Alpha, the Pilot
The year of 2016 ushered in an interesting development in the field of Artificial Intelligence when Alpha, the Artificial Intelligence power computer pilot was pitted against a human pilot in simulated scenarios at the Air Force Research Labs (AFRL) in USA. Alpha, the Artificial Intelligence induced pilot, was created using a Genetic Fuzzy Tree (GFT) system, which involves breeding’ of several algorithms to enable self-learning amongst the systems. Instructions on engagement using weapons were taught using linguistic classifications, which is the same way as we decide and act.
The result of the simulated fights between Alpha, the Artificial Intelligence pilot and the human pilot surprised everyone. Alpha, the Artificial Intelligence induced pilot won every simulated scenario.
In subsequent simulated runs, gradual limitations in terms of an inferior aircraft, lower speeds, shorter missile range and inferior sensors were induced into Alpha, the Artificial Intelligence pilot as compared to the human pilot. The results however, did not change and Alpha was able to both evade and attack the human pilot making the switch between offensive and defensive modes seamlessly.
This test has prompted the AFRL to explore the feasibility of using Alpha for Unmanned Combat Aerial Vehicles (UCAVs). In order to further understand the technology, it is important to grasp the basic concepts.
The definition of Artificial Intelligence is continuously evolving with the rapid advance of the technology itself and therefore, only an approximate boundary can be outlined around the concept of Artificial Intelligence. In the 80s, Artificial Intelligence was defined as the study of how to make computers do things which at the moment humans did better . The modern day definition of Artificial Intelligence has evolved with research and the terms Artificial Intelligence and Machine Language are being used interchangeably. The research in Artificial Intelligence is defined as the study of intelligent agents; any device that perceives its actions that maximize its chances of successfully achieving its goals . In the general open source, the term Artificial Intelligence is also applied when machines mimic cognitive functions that humans associate with other human minds, such as learning’ and problem solving’. In order to better appreciate the present day applications of Artificial Intelligence, it is prudent to understand the growth of this technology.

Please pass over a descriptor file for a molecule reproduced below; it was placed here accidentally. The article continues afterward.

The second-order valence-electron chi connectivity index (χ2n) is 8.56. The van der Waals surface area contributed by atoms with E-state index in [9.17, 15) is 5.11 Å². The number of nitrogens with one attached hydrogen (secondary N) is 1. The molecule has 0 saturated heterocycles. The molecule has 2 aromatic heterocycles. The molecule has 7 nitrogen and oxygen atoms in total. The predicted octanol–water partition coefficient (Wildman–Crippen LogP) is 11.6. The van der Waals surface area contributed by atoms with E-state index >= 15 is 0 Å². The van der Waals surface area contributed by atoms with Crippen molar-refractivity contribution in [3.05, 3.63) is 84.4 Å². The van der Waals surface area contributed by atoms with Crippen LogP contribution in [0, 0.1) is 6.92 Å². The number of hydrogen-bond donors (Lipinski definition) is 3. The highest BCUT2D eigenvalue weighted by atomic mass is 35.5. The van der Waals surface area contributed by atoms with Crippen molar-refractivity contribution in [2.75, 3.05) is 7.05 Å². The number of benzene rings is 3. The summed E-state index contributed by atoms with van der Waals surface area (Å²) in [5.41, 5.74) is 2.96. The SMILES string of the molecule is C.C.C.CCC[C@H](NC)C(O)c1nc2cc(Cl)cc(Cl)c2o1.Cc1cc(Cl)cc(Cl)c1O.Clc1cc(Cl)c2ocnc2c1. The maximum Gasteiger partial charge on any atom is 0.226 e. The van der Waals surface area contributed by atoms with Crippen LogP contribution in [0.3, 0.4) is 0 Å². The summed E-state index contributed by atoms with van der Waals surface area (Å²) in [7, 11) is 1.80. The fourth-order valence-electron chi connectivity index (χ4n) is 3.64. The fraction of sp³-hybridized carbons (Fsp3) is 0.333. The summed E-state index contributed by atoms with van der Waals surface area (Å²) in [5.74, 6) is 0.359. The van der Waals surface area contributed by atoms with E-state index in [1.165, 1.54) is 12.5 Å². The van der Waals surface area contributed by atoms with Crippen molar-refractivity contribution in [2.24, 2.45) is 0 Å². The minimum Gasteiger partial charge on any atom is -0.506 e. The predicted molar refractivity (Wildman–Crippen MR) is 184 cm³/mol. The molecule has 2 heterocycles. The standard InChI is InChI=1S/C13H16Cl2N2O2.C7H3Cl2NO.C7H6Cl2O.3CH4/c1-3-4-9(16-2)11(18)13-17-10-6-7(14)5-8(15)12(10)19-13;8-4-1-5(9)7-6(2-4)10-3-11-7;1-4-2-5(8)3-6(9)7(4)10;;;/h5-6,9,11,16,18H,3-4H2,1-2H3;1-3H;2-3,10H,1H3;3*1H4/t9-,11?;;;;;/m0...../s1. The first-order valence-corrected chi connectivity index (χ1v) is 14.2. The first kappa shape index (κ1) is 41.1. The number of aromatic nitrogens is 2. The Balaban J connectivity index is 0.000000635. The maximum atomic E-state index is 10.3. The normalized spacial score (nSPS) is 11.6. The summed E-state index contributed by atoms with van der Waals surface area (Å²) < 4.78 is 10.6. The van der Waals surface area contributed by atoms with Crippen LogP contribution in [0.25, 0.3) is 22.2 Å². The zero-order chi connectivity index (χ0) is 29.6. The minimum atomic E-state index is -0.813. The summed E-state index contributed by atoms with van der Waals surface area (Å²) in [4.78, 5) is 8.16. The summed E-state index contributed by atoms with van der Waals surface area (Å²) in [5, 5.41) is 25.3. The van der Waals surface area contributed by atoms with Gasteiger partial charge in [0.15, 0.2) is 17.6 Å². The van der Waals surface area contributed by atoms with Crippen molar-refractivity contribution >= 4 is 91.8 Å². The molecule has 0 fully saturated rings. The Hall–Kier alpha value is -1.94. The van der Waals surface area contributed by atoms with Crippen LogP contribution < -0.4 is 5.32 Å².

Growth of Artificial Intelligence
The invention of the programmable digital computer, a machine based on the abstract essence of mathematical reasoning inspired a handful of scientists to think about the possibility of a digital brain. A workshop in the campus of Dartsmouth College in the summer of 1954 paved way for future research as well as the setting up of an Artificial Intelligence Lab in Massachusetts Institute of Technology. The limitations in terms of computing power, storage capacities and hardware limitations brought about a lull in the research of Artificial Intelligence which is widely regarded as the AI Winters’. Ms Elaine Rich and Mr Kevin Knight have highlighted in their book titled Artificial Intelligence’ that the main reason leading to AI Winters’ was the approach of the researchers to make the computers learn language skill and common sense reasoning. Since there was no database like the human brain where computers could store a large amount of data to build up knowledge, natural language understanding and common sense emerged to be a major hurdle.
However, research in the field of expert tasks comprising of applications that could be bound within the confines of algorithms to link objects to the tasks required to be undertaken, flourished with wide ranging applications in the field of engineering, medical and financial streams. The next breakthrough arrived with the advancement in the field of semiconductors, that brought in faster processing speeds coupled with higher data storage capacity. This led to the emergence of Machine Learning and Deep Learning (also known as Artificial Neural Networks).
Machine Learning is the practice of using algorithms to resolve a statement into its component parts and describe their roles, learn from it and then make a determination or a prediction about something in the world. Therefore, instead of writing a specific software code with a set of instructions to accomplish a particular task, the machine is trained using large amounts of data (which translates into a knowledge base for the computer system) and algorithms that accord the system to learn how to perform the task. Statistics and probability theory are the major tools that machine learning is modelled on and therefore, the higher the data available within the system, the better the predictions from a Machine Learning system. However, the widely acknowledged flip side of Machine Learning is the fact that even small variations in the data (or the knowledge base) of the system can bring forth large variations in the predictions from the Machine Learning system. The flower crown selfies’ of the mobile app Snapchat’, ride time and recommended routes on the mobile app Uber’, autospam filtering of Gmail’ and the content recommendations of NetFlix’ are some of the most common applications of Machine Learning systems.